And what of Brazil? This is where the anguish comes in. Apparently it would be a “sociological error” not to root for Brazil, to let my political objections to the event, the evictions, the violence that made me fear for my friends’ lives and Brazil’s democracy, mingle with the nation’s passion for the sport and for its team. I can recognize this, but I can’t bring myself to feel it. I love my club’s shield; when I see fans wrapped in the green-and-yellow, I think of the protesters who this did not protect.

And while I discovered football here, what brought me to Brazil in the first place was something else entirely. Tied in with my political objections is the raw indignation when the city’s popular culture is packaged and Disneyfied in the merchandising wave of the megaevents, and the fear that the turn-of-the-century port neighborhoods, silent witnesses to the time I fell in love with, will be summarily knocked down. These are more selfish protest cries, but they are mine. I would love to love the Seleção and the Cup at this moment, in this place. Instead I am sitting here with the lonely star on my breast, feeling similarly.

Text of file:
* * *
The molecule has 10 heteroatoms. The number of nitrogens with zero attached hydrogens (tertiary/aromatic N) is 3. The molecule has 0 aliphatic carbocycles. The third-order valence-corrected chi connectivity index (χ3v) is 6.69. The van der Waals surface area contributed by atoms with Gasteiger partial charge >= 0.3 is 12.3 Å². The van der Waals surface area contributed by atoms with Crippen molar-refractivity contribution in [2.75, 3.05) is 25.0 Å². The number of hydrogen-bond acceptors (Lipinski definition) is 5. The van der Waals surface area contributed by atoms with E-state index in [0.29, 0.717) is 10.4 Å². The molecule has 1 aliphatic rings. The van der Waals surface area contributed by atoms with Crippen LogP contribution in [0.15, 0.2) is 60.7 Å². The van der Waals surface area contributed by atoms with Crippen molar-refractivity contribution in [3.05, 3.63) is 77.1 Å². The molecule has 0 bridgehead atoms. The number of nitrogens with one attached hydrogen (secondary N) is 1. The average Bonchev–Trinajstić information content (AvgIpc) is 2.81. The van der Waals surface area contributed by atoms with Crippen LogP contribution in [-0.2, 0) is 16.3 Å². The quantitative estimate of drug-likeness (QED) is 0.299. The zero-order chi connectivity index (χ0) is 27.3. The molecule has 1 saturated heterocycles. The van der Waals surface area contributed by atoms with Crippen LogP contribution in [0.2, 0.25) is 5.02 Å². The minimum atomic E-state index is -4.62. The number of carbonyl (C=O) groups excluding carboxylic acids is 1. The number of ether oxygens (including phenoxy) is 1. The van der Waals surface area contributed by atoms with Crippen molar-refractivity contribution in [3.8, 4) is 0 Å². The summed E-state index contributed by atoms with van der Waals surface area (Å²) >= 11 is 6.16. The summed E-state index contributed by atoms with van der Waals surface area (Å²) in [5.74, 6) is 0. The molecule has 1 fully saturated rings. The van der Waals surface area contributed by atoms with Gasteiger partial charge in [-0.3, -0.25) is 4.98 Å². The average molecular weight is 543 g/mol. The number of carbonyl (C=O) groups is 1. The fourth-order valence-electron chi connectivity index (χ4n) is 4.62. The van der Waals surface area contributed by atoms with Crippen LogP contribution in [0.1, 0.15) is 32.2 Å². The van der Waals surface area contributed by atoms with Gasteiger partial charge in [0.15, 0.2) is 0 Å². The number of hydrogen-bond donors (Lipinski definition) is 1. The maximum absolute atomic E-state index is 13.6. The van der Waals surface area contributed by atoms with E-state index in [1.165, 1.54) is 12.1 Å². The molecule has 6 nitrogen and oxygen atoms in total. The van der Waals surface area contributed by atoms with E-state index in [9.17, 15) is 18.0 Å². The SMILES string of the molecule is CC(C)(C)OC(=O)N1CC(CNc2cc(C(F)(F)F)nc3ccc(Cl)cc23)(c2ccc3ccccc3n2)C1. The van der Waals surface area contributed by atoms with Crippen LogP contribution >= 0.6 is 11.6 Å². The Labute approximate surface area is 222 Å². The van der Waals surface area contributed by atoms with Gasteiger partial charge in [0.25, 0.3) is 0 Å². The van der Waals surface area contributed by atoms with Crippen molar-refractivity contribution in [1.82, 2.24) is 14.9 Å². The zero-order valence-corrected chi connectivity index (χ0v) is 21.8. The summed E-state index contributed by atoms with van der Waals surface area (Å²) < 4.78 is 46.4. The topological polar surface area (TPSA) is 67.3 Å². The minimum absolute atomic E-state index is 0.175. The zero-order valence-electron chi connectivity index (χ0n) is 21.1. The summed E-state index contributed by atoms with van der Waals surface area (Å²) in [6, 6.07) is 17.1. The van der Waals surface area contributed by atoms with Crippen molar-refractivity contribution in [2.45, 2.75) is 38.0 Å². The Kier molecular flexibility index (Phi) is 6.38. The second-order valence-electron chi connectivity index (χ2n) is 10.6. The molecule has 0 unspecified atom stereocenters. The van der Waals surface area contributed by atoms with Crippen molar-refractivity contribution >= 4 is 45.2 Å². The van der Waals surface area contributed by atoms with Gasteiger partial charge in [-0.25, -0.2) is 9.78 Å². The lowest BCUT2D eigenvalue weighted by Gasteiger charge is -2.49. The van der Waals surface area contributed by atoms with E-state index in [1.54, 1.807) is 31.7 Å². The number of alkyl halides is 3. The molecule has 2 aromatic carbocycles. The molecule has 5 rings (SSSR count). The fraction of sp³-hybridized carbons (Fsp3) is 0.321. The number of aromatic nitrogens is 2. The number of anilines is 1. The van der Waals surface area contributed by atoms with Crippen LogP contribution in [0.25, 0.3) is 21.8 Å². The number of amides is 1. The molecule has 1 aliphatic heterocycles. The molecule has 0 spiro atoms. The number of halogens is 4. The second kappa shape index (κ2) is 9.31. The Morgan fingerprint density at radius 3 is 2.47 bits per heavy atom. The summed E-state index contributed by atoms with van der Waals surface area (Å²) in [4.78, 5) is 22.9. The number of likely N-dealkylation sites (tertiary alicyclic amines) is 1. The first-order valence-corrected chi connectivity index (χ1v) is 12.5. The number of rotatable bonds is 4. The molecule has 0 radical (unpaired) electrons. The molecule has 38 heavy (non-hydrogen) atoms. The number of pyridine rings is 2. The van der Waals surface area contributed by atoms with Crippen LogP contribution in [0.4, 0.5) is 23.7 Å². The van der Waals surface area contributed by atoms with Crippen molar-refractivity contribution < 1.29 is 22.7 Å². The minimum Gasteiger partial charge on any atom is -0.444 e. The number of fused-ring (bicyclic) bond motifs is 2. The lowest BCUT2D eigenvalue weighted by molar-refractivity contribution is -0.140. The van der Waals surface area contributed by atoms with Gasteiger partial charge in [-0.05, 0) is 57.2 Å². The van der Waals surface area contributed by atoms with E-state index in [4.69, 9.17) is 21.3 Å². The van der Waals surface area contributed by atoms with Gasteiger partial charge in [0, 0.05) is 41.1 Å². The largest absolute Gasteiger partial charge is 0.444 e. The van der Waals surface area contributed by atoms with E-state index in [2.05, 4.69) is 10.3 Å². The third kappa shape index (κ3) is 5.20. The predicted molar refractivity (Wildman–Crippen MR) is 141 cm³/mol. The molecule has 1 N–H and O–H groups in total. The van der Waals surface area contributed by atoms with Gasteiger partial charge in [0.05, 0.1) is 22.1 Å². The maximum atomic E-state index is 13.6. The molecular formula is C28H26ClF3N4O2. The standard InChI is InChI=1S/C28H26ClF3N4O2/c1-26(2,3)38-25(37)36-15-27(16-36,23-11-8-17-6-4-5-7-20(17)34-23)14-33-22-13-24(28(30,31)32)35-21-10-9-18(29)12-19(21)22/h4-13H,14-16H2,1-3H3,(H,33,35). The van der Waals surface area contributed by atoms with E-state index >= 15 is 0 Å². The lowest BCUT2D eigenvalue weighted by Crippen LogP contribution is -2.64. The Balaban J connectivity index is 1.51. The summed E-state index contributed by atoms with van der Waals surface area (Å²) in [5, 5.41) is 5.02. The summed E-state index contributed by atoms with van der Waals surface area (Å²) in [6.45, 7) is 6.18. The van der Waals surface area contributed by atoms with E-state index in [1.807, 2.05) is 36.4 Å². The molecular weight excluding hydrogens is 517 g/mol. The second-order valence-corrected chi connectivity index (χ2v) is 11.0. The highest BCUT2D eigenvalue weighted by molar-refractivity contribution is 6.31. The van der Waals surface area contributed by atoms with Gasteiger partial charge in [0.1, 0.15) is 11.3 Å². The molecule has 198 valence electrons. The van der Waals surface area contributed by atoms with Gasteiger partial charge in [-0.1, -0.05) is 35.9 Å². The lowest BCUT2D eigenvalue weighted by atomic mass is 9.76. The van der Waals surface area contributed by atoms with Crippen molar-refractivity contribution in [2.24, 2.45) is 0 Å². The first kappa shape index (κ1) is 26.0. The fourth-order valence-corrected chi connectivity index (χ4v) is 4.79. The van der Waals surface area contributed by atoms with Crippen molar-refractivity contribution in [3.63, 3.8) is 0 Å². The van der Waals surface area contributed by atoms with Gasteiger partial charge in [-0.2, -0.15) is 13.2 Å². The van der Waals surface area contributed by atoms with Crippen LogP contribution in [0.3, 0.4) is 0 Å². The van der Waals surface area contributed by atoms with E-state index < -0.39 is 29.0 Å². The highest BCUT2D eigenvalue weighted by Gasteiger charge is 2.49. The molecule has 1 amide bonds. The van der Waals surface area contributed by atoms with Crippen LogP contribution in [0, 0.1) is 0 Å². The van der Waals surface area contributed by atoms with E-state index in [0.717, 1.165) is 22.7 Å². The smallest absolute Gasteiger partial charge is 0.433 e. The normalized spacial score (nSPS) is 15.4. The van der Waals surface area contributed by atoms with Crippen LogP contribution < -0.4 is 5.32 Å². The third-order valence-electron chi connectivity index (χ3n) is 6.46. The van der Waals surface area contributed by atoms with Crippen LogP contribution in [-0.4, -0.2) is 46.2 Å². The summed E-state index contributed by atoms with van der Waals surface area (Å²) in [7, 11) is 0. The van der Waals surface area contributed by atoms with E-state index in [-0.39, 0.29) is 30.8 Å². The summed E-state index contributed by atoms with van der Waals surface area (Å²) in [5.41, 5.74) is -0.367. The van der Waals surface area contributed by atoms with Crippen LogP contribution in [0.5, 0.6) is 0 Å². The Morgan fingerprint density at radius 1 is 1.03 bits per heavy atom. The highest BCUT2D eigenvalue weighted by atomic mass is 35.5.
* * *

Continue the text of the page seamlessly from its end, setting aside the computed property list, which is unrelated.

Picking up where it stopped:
Wading through the green-and-yellow forest of Saara, a dream came to me. Not a vision, but the memory of a dream a few days or weeks old. Whether in search of something or to satisfy my curiosity, I had entered a thronged store selling World Cup merchandise and was soon swept along by the force of the crowd. The shoppers were wearing Brazilian jerseys and clutching baskets overflowing with official merchandise, and they coursed down the narrow store aisles while grabbing as much from the shelves as they could: jigsaw puzzles, beach balls, cardboard cutouts. I found myself shoved up and up out of the crushing yellow tide, perched on top of precarious product displays and trying to make my way over and out to the exit, past the cashiers and into the air. But — I felt myself taken by the spirit of the crowd — how could I miss out on these amazing deals? I tried to hold on to a display. The yellow footballs slipped and tumbled beneath me.